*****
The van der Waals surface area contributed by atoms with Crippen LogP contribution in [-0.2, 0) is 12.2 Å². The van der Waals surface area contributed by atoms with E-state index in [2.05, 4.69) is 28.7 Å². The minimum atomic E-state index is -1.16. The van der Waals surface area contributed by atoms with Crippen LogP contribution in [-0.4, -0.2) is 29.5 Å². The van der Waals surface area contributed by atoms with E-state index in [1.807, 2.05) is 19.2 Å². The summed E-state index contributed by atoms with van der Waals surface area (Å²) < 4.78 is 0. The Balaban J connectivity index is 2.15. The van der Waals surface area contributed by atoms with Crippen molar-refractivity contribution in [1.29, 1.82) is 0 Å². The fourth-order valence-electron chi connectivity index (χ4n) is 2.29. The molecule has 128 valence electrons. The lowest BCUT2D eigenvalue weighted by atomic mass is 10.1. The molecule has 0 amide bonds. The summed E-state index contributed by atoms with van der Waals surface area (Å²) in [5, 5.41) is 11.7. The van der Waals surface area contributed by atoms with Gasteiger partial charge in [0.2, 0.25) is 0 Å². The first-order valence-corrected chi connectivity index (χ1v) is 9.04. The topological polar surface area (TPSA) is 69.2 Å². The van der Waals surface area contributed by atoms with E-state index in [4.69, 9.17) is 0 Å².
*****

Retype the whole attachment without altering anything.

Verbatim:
The van der Waals surface area contributed by atoms with Crippen LogP contribution in [-0.2, 0) is 12.2 Å². The van der Waals surface area contributed by atoms with E-state index in [2.05, 4.69) is 28.7 Å². The minimum atomic E-state index is -1.16. The van der Waals surface area contributed by atoms with Crippen LogP contribution in [-0.4, -0.2) is 29.5 Å². The van der Waals surface area contributed by atoms with E-state index in [1.807, 2.05) is 19.2 Å². The summed E-state index contributed by atoms with van der Waals surface area (Å²) < 4.78 is 0. The Balaban J connectivity index is 2.15. The van der Waals surface area contributed by atoms with Crippen molar-refractivity contribution in [1.29, 1.82) is 0 Å². The fourth-order valence-electron chi connectivity index (χ4n) is 2.29. The molecule has 128 valence electrons. The lowest BCUT2D eigenvalue weighted by atomic mass is 10.1. The molecule has 0 amide bonds. The summed E-state index contributed by atoms with van der Waals surface area (Å²) in [5, 5.41) is 11.7. The van der Waals surface area contributed by atoms with Gasteiger partial charge in [0.2, 0.25) is 0 Å². The first-order valence-corrected chi connectivity index (χ1v) is 9.04. The topological polar surface area (TPSA) is 69.2 Å². The van der Waals surface area contributed by atoms with E-state index in [4.69, 9.17) is 0 Å².